TCP/IP Port Utilization by TimesTen
(Doc ID 1295539.1)
Last updated on JANUARY 30, 2022
Applies to:Oracle TimesTen In-Memory Database - Version 11.2.1 to 11.2.1 [Release 11.2]
Information in this document applies to any platform.
This Note is of interest to TimesTen DBAs and developers as well as system security specialists concerned with network security.
All processes spawned by TimesTen acquire TCP/IP ports for purposes of interprocess communication and synchronization. This is true for data store subdaemons, the cache agent, replication subdaemon, and for the primary instance daemon, instance server, and TimesTen clusterware agent. Direct connections (which attach directly to the data store shared memory segment) acquire a port in order to communicate with the main daemon. Client connections communicate to the server. Configuring a daemon port is mandatory. All other port configuration depends on if those features are utilized.
The instance daemon port is defined at instance installation time and is configurable via the ttmodinstall utility.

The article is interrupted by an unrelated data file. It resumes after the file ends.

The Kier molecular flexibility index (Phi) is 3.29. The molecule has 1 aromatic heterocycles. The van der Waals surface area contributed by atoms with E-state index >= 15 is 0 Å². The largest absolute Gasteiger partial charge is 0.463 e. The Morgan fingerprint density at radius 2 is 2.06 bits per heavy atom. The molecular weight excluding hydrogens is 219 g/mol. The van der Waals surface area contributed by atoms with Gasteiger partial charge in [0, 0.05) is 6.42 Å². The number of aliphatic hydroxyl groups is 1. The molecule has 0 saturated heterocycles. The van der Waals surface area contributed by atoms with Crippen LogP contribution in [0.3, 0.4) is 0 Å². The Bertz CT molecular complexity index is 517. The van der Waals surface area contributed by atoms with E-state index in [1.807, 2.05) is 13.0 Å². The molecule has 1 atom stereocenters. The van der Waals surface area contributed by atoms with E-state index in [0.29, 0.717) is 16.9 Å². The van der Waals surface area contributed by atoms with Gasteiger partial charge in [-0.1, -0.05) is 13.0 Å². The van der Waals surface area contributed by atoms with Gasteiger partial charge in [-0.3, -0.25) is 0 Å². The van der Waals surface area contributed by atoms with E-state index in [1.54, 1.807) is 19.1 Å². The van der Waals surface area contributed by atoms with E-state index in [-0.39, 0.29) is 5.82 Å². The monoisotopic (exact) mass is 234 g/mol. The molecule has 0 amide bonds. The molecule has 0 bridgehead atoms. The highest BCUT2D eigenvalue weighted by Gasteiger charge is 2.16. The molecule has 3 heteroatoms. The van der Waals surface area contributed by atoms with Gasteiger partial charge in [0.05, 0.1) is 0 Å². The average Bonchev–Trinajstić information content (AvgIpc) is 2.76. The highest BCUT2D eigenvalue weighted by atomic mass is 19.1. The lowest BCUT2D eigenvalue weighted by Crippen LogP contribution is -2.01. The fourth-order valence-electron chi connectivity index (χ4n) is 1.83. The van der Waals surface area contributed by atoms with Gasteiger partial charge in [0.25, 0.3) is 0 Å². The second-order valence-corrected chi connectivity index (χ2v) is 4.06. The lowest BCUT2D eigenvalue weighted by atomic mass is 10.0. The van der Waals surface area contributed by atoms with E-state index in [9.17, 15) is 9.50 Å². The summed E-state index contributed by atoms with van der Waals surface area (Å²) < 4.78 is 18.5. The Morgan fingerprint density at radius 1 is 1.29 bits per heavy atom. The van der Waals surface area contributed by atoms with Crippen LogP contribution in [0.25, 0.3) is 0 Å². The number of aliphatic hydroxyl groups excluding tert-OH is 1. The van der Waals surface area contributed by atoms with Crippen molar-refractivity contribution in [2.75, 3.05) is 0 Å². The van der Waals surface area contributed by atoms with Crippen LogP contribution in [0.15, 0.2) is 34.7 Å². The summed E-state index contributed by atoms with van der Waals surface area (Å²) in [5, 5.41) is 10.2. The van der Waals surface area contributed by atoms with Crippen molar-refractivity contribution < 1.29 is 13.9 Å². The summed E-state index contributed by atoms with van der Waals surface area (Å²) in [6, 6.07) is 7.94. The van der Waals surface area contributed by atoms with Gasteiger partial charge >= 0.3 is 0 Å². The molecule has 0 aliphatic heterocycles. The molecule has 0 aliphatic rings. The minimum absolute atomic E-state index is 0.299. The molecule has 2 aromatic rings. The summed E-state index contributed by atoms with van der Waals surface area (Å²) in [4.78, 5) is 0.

The replication port can be set to a static port by the PORT attribute of the replication scheme. If no PORT is specified it will use a dynamic port.
The server port can be configured at installation time or can be viewed or modified in the ttendaemon.options file in the daemon home directory. Change the port number after "-server ".
The TimesTen clusterware agent can be configured at installation time. If clusterware for TimesTen was not installed originally, then user must use the ttmodinstall utility to add clusterware for TimesTen. The port for TimesTen clusterware agent can be viewed or modified in the ttcrsagent.options file in the daemon home directory. Change the port number after "-port ".
All other TCP/IP port assignments to TimesTen processes are completely random and based on the availability of ports at the time when the process is spawned. Customers with high network security concerns can restrict TCP/IP port availability without affecting TimesTen operations, as long as an adequate number of ports are available to accommodate all spawned TCP/IP processes.
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